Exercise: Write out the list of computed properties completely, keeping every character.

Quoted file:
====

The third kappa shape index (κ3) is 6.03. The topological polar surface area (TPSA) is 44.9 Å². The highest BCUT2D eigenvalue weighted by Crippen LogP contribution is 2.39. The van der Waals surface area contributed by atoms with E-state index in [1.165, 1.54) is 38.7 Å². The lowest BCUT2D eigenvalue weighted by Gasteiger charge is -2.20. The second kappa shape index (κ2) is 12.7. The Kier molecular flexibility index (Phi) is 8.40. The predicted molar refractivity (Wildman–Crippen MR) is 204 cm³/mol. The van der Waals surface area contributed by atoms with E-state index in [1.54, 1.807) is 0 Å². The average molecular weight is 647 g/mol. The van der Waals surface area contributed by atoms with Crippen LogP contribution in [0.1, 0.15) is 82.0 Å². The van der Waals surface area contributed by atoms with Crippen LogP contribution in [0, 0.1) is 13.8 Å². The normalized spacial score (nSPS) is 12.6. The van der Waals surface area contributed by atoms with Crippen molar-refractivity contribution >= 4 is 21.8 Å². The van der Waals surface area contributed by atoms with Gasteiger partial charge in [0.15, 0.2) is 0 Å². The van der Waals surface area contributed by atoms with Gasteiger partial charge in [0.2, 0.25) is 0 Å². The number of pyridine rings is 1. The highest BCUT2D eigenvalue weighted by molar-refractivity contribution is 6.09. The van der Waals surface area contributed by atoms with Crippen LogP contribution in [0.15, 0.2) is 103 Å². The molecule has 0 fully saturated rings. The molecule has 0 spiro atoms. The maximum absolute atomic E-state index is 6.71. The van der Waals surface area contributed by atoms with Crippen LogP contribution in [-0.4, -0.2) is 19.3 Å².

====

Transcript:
The third kappa shape index (κ3) is 6.03. The topological polar surface area (TPSA) is 44.9 Å². The highest BCUT2D eigenvalue weighted by Crippen LogP contribution is 2.39. The van der Waals surface area contributed by atoms with E-state index in [1.165, 1.54) is 38.7 Å². The lowest BCUT2D eigenvalue weighted by Gasteiger charge is -2.20. The second kappa shape index (κ2) is 12.7. The Kier molecular flexibility index (Phi) is 8.40. The predicted molar refractivity (Wildman–Crippen MR) is 204 cm³/mol. The van der Waals surface area contributed by atoms with E-state index in [1.54, 1.807) is 0 Å². The average molecular weight is 647 g/mol. The van der Waals surface area contributed by atoms with Crippen LogP contribution in [0.1, 0.15) is 82.0 Å². The van der Waals surface area contributed by atoms with Crippen LogP contribution in [0, 0.1) is 13.8 Å². The normalized spacial score (nSPS) is 12.6. The van der Waals surface area contributed by atoms with Crippen molar-refractivity contribution >= 4 is 21.8 Å². The van der Waals surface area contributed by atoms with Gasteiger partial charge in [0.15, 0.2) is 0 Å². The van der Waals surface area contributed by atoms with Gasteiger partial charge in [0.2, 0.25) is 0 Å². The number of pyridine rings is 1. The highest BCUT2D eigenvalue weighted by molar-refractivity contribution is 6.09. The van der Waals surface area contributed by atoms with Crippen LogP contribution in [0.15, 0.2) is 103 Å². The molecule has 0 fully saturated rings. The molecule has 0 spiro atoms. The maximum absolute atomic E-state index is 6.71. The van der Waals surface area contributed by atoms with Crippen LogP contribution in [-0.4, -0.2) is 19.3 Å².